The Functional Adult Woman’s Guide to Las Vegas Nightlife

Illustration for article titled The Functional Adult Woman’s Guide to Las Vegas Nightlife

I used to be embarrassed by the fact that Las Vegas is one of my favorite vacation destinations, but whatever: I’m now at a point in my life where I am confident enough to embrace the weird joys of a place where the Mojave glows bright with organized chaos.

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You’re not necessarily going to find me dancing on banquettes, but I love Vegas because it allows me to eat well, do some great people watching (the wedding chapel at Caesars is great), enjoy ridiculous activities (ahem, Chippendales), and play slots at both 1pm and 1am in my pajamas. The city exists to entertain! But contrary to popular belief, not all of that entertainment is about binge drinking and losing your money. Disagree? Think Vegas is too much crass, not enough class? Keep an open mind, and allow me to address your concerns one by one.

It’s sketchy.

First things first: safety concerns can be an unfortunate side effect of traveling as a woman, but Vegas is very invested in keeping a reputation as a friendly place. More importantly, casino security is quite strict when it comes to booting rowdy, dangerous individuals. (But one very important note to remember: Always watch your drink, particularly if you are at a club or on the casino floor.)

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I have zero gambling experience and am deathly afraid of approaching any tables.

You can go to Vegas and never gamble a single penny. For the rest of us, set a gaming budget for yourself up front and stick to it. As for the games themselves: Dealers are there to answer questions and to guide you through the process, so be upfront with them. Remember, it’s their job to make sure you have a nice experience and to continue to spend money on their table. Beginners would be wise to start with the inexpensive tables; as a naturally cheap person, I’m partial to the $5 poker games. If all that still sounds nauseating, then give slots a chance. According to my Vegas slot insider (I swear, there is such a thing), this year casinos are introducing slot games of both Mad Men and Friends. I don’t know about you, but two hours playing Don Draper penny slots sounds like a night well spent.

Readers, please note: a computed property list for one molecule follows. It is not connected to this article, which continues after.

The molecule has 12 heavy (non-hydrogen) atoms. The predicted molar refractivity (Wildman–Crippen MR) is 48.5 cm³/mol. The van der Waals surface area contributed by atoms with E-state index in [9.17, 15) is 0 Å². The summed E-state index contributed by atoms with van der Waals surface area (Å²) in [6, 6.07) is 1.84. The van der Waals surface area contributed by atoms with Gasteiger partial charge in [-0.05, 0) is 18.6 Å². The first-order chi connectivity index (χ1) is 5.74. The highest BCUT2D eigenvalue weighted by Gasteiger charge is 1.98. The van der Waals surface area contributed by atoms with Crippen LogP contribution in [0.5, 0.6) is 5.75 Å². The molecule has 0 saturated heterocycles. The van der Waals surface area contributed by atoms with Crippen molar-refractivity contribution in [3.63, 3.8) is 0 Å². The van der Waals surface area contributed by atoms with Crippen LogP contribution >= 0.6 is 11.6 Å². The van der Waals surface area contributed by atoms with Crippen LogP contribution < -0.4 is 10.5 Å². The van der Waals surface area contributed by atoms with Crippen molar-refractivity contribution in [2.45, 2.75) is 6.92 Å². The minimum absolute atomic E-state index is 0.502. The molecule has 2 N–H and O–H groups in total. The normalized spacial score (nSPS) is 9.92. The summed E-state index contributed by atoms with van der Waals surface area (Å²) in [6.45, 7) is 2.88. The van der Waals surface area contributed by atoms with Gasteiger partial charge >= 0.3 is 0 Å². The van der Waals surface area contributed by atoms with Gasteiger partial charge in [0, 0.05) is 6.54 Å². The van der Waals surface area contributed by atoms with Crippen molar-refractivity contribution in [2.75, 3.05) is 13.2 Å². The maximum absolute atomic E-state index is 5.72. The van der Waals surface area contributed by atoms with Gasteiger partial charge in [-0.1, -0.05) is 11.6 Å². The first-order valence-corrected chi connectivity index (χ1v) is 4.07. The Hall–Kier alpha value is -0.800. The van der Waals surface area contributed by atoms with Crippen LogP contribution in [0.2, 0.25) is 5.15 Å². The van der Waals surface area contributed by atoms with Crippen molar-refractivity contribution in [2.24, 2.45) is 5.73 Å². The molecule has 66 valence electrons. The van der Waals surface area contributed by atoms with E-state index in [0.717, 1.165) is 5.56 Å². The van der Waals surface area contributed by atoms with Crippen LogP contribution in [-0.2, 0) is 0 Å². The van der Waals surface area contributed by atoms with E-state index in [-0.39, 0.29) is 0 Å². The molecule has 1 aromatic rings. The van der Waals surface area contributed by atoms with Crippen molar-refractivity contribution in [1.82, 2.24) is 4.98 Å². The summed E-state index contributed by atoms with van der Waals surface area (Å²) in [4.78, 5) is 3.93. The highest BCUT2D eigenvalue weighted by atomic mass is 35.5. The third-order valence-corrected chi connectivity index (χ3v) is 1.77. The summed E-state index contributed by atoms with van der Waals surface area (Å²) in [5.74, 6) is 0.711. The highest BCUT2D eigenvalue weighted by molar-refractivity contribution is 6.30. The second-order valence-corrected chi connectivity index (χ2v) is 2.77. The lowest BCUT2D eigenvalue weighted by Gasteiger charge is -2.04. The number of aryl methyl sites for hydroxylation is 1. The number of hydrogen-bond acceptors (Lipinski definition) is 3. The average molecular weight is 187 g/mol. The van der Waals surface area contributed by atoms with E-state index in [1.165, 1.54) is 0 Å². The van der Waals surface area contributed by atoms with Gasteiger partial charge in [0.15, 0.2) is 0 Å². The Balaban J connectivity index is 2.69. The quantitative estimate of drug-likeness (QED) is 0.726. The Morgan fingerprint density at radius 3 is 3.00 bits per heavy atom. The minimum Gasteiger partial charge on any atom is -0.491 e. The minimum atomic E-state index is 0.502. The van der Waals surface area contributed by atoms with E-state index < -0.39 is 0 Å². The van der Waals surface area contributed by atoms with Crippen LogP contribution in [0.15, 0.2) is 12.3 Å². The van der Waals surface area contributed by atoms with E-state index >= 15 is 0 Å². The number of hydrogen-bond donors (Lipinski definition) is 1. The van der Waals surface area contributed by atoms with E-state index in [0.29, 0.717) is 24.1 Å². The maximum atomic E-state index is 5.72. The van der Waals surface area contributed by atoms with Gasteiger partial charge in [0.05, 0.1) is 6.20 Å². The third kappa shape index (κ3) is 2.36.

I’m not a drinker.

That’s cool — and once you take alcohol out of the equation, your time in Vegas might be much less expensive. For an alternate beverage-based activity, I have had some excellent tea service at both the Petrossian Bar at the Bellagio and the Tea Lounge at the Mandarin Oriental. If you happen to like art, there are dozens of galleries within casinos that typically aren’t crowded; the Bellagio Gallery of Fine Art is probably the snazziest art destination, but there are some lovely places to visit at the Venetian/Palazzo, the Aria, and the Cosmopolitan as well.

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I actually want bottle service for a special occasion, but I’d prefer to not be surrounded by people who look they belong on a Bravo reality show.

Fizz at Caesars Palace is one of my favorite lounges: They have an excellent champagne selection and a reserved VIP section on the second floor that is not soul-crushingly expensive. It’s also owned by Elton John and his husband David Furnish, and the lounge is decorated with their personal art collection. Some other places that tend to not look like they are populated with cast-members from Vanderpump Rules are Laguna Champagne Bar at the Venetian and Parasol Up or Parasol Down at the Wynn.

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I’m not sure it’s really worth it to see Mariah Carey or Britney Spears.

Girl, are you crazy? OF COURSE it’s worth it. A number of artists are really embracing the Vegas experience and it makes for a concert atmosphere that is really fuck-all and fun. And don’t forget comedy shows, which are a great entertainment option. I’m rather partial to a series that the Venetian hosts called Lipshtick, which presents female comics like Joy Behar, Loni Love, and Jen Kirkman.

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I don’t like buffets or the Cheesecake Factory.

Okay, fine, but the Cheesecake Factory in Caesars Palace is not to be scoffed at! Nevertheless, one of the great things about Las Vegas is that it offers such a spectrum of dining options, from fulfilling cheap eats to legitimately great American restaurants. At New York New York you will find both a Nathan’s Famous Hot Dogs and Shake Shack. I’m a tapas gal, so I’ve enjoyed both Julian Serrano at the Aria and Jaleo at the Cosmopolitan.

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Okay, but I need to eat at a fancy-ish place, and I’d prefer to not spend an ungodly sum of money.